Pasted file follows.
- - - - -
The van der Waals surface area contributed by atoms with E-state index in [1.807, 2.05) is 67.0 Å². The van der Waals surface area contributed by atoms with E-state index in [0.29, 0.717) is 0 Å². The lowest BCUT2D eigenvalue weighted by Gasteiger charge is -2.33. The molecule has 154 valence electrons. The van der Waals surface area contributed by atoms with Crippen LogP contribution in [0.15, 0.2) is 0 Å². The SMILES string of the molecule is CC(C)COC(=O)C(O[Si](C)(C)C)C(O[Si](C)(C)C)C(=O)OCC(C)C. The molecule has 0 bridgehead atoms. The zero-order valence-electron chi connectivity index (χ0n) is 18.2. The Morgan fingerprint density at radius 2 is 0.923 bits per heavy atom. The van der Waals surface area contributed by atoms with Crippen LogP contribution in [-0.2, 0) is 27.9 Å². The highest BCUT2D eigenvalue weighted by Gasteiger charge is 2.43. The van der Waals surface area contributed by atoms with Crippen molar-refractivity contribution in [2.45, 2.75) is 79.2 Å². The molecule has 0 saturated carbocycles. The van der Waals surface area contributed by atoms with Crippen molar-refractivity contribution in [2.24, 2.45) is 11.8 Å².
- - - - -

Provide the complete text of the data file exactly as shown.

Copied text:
The van der Waals surface area contributed by atoms with E-state index in [1.807, 2.05) is 67.0 Å². The van der Waals surface area contributed by atoms with E-state index in [0.29, 0.717) is 0 Å². The lowest BCUT2D eigenvalue weighted by Gasteiger charge is -2.33. The molecule has 154 valence electrons. The van der Waals surface area contributed by atoms with Crippen LogP contribution in [0.15, 0.2) is 0 Å². The SMILES string of the molecule is CC(C)COC(=O)C(O[Si](C)(C)C)C(O[Si](C)(C)C)C(=O)OCC(C)C. The molecule has 0 bridgehead atoms. The zero-order valence-electron chi connectivity index (χ0n) is 18.2. The Morgan fingerprint density at radius 2 is 0.923 bits per heavy atom. The van der Waals surface area contributed by atoms with Crippen LogP contribution in [-0.2, 0) is 27.9 Å². The highest BCUT2D eigenvalue weighted by Gasteiger charge is 2.43. The van der Waals surface area contributed by atoms with Crippen molar-refractivity contribution in [2.45, 2.75) is 79.2 Å². The molecule has 0 saturated carbocycles. The van der Waals surface area contributed by atoms with Crippen molar-refractivity contribution in [2.24, 2.45) is 11.8 Å².